There are many dangerous myths about domestic abuse that seep like a poisonous gas throughout society.
This section is aimed at identifying and removing the myths; it is only as we do this that we can change the reality of abuse for so many women and children.
Would rather watch a film clip than read? No problem watch our myth busters clip here
It happens to ‘those women’
Myth: Domestic abuse happens to a certain ‘type’ of woman, this type may be based on: socio economic status; a level of inner strength or confidence; religious or cultural background etc.
Truth: Domestic abuse can affect any woman regardless of her race, colour, religion, socioeconomic status, sexual orientation or level of confidence and inner strength. The only common denominator within a domestic abuse situation is an abusive man.
It happens because of…
Myth: Domestic abuse happens because of some or all of the following:
- Alcohol or drug misuse
- Mental or physical health problems
- A lack of submission by the woman
- Historically having lived through abuse as a child
Truth: Domestic abuse happens because an abusive person chooses to behave in a way that will enable them to have power and control over another person. All other reasons that are given to cause domestic abuse are excuses and are used to justify abusive behaviour.
A woman can cause a man to become abusive
Myth: Women wind men up by behaving in ways which cause the man to become abuse. Men will tell their partner that she “made” him do it and many victims have been asked, “What did you do to let things get this bad?”
Truth: A woman is never responsible for her partner's behaviour. He is choosing to behave in an abusive and controlling way.
Why doesn’t she just leave?
Myth: Women who are in abusive relationships are choosing to stay there and if they are not happy they should just leave.
Truth: Not only does this question minimise the horrific reality of abuse, it puts the responsibility of the abuse onto the woman. The correct question should be, "Why doesn't he stop?"
An abusive man will ensure his victim thinks she cannot cope alone, will undermine and put her down until she believes she can’t cope alone. It can appear financially impossible to leave the situation and statistically the time a woman is at most risk of being murdered is when she is trying to leave an abusive relationship, therefore leaving is a very dangerous choice and should be done, wherever possible, with support from trained professionals.
Leaving is a choice
Myth: When a woman is in an abusive relationship, she has the choice to leave.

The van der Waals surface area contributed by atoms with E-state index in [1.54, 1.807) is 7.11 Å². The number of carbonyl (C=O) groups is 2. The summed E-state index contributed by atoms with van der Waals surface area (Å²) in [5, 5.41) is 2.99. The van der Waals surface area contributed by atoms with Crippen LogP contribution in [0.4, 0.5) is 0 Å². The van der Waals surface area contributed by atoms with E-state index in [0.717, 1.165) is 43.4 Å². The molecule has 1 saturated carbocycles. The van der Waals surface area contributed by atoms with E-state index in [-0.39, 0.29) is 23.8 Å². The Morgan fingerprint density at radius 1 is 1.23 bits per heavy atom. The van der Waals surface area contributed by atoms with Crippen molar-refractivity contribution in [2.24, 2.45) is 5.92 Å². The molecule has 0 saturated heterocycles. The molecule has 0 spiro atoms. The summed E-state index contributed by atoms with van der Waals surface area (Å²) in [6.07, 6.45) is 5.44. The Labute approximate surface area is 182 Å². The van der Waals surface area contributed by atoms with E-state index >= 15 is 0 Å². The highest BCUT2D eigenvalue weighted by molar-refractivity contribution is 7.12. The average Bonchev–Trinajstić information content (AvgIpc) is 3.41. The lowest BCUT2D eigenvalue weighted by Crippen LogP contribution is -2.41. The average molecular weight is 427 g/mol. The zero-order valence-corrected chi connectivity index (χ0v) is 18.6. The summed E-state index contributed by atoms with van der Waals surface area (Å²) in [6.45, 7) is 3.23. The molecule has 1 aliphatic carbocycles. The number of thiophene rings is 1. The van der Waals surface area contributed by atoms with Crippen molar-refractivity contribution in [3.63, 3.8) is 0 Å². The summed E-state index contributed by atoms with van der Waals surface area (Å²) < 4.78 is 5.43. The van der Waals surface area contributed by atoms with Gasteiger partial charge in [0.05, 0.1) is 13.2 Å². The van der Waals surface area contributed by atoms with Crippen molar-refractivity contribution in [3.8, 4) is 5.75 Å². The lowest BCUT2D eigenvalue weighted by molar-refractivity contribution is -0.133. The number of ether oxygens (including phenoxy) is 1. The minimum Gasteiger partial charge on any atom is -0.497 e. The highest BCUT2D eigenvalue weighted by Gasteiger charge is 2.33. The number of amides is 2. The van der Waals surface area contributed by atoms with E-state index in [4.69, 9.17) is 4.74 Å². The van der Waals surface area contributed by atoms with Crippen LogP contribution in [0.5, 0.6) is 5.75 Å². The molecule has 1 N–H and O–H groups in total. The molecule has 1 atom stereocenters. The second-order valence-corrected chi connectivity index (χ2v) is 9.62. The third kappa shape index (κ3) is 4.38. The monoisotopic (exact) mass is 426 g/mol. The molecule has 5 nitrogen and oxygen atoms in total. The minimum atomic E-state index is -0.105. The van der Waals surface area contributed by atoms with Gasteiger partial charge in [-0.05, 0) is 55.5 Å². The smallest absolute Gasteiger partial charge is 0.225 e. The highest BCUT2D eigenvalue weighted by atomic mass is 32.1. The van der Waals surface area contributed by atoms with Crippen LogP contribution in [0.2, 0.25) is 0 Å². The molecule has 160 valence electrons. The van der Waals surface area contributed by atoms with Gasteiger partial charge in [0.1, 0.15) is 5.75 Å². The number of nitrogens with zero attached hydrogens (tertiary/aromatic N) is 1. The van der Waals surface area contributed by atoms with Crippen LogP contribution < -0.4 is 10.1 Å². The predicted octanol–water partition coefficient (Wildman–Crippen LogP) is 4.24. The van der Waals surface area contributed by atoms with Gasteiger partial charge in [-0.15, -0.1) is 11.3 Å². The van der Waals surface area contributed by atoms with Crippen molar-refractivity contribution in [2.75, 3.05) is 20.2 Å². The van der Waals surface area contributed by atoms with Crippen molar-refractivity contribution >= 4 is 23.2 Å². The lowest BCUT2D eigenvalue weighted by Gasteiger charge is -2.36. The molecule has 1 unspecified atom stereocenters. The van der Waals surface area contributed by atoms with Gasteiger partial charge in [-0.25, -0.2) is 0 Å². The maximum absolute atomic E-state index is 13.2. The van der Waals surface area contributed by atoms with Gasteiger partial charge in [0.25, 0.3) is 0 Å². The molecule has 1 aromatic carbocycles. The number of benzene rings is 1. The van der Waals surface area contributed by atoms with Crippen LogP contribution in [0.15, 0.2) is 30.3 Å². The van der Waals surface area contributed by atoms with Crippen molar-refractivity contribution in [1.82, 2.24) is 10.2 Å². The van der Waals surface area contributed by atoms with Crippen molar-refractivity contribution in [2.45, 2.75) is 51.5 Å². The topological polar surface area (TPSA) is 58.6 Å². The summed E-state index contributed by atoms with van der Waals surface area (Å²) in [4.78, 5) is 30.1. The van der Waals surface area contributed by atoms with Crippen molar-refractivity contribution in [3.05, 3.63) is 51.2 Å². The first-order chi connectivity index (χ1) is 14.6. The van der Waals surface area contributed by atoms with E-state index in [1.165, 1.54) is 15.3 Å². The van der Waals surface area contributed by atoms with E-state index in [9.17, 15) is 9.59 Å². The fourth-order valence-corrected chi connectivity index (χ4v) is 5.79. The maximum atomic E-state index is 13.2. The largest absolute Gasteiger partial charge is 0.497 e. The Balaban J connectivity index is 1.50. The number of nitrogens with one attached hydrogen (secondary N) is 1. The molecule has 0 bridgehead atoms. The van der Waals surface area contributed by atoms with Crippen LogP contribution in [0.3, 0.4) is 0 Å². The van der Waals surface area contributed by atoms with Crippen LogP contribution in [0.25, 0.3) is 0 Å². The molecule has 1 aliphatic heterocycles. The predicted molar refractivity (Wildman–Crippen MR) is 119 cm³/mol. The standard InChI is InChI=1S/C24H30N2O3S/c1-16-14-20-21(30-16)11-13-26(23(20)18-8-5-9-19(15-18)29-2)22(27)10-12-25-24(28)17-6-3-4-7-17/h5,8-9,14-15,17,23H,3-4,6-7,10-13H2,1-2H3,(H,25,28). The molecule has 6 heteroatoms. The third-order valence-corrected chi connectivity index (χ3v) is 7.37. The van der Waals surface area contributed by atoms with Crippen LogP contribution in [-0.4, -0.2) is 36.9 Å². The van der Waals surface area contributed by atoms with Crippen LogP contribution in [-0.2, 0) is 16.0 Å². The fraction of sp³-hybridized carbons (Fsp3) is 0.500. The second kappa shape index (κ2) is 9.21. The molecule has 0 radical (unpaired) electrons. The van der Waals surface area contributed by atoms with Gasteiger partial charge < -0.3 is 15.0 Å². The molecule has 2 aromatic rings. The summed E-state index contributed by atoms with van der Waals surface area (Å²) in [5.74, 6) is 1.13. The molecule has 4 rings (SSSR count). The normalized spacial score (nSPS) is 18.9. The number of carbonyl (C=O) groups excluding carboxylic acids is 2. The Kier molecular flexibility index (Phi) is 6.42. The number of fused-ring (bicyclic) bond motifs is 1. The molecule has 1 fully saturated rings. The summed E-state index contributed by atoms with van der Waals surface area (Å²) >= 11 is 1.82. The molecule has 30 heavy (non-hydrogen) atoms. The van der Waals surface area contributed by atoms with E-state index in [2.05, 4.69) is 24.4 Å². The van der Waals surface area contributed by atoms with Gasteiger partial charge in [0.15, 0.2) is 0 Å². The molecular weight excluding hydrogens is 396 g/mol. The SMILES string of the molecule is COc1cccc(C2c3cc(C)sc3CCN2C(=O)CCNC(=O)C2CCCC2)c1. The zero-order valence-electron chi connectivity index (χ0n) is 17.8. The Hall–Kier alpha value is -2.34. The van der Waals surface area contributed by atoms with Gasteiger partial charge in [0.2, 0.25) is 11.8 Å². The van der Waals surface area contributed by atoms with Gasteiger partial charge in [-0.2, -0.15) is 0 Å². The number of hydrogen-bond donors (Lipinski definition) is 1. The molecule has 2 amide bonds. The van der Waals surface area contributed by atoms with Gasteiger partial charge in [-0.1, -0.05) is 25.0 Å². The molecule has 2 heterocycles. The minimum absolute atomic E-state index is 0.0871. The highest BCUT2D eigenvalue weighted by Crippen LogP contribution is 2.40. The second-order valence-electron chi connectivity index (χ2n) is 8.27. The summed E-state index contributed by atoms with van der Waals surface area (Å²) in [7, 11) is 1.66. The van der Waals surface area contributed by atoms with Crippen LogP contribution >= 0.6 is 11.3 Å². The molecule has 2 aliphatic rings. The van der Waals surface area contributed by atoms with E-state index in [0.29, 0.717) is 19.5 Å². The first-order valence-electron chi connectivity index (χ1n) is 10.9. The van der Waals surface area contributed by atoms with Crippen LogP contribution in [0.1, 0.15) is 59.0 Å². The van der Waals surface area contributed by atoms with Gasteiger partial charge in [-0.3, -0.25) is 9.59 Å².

Truth: This is often not the case. As has already been mentioned, leaving will put her in immense danger. A perpetrator may threaten to harm the woman, her children or himself should she make any attempts to leave. Also when in an abusive relationship, a woman may believe that leaving is outside of the realms of possibility, this means that for her leaving is NOT a choice.
Abusive men are not bad fathers
Myth: Just because he has abused the mother doesn't make him a bad father.
Truth: By being abusive to the mother of the children, he is being a bad father. A good father respects and values the mother of the children, whether they are his biological children or not.
Domestic abuse is about anger
Myth: Perpetrators of domestic abuse are struggling with anger management issues. They are violent because they get angry.
Truth: Domestic abuse is a choice to behave in a controlling way; it is not about being angry. Abusive tactics are employed by perpetrators regardless of whether they feel anger or not. Professionals who work with perpetrators of domestic violence advise that anger management is a dangerous and unsuitable treatment for perpetrators of domestic violence.
Disclosures of abuse are usually “over dramatic”
Myth: When someone discloses abuse they are probably being hysterical and overly dramatic in order to gain attention
Truth: Any disclosure of abuse is likely to be the tip of the iceberg. Most women living in threatening and controlling situations are reluctant to admit what is happening to them for many reasons. These include the shame of being abused; the fear of what their abusive partner will do if they tell anyone; their partner will have minimised and justified his behaviour to her, which will often cause her to believe it wasn’t ‘that’ bad and he was justified in being abusive. Rather than minimise disclosures of abuse, we must ensure the person disclosure feels validated in all they tells us and enable them to acces whatever support they need.
Myth: If a man who has perpetrated abuse and/or violence against his partner says he is sorry and appears to be sorry for his behaviour his partner should be reconciled to him and accept he has repented.
Truth: Although it is possible for perpetrators to change and be transformed through God’s power, very often a perpetrator will appear repentant or appear to become a Christian in order to gain space for his abuse to continue. If he appears to come to faith in Christ and/or appears repentant or remorseful; this cannot be taken at face value. To ascertain whether repentance or conversion is genuine it should be measured over a long period of time, consulting regularly with the victim, as she is most able to see if change has taken place.
Regardless of whether change has taken place, the woman has still been impacted horrifically by the abuse she has suffered and she has the right to choose not to reconcile, if the perpetrator has repented, he will understand this and support her in her decisions.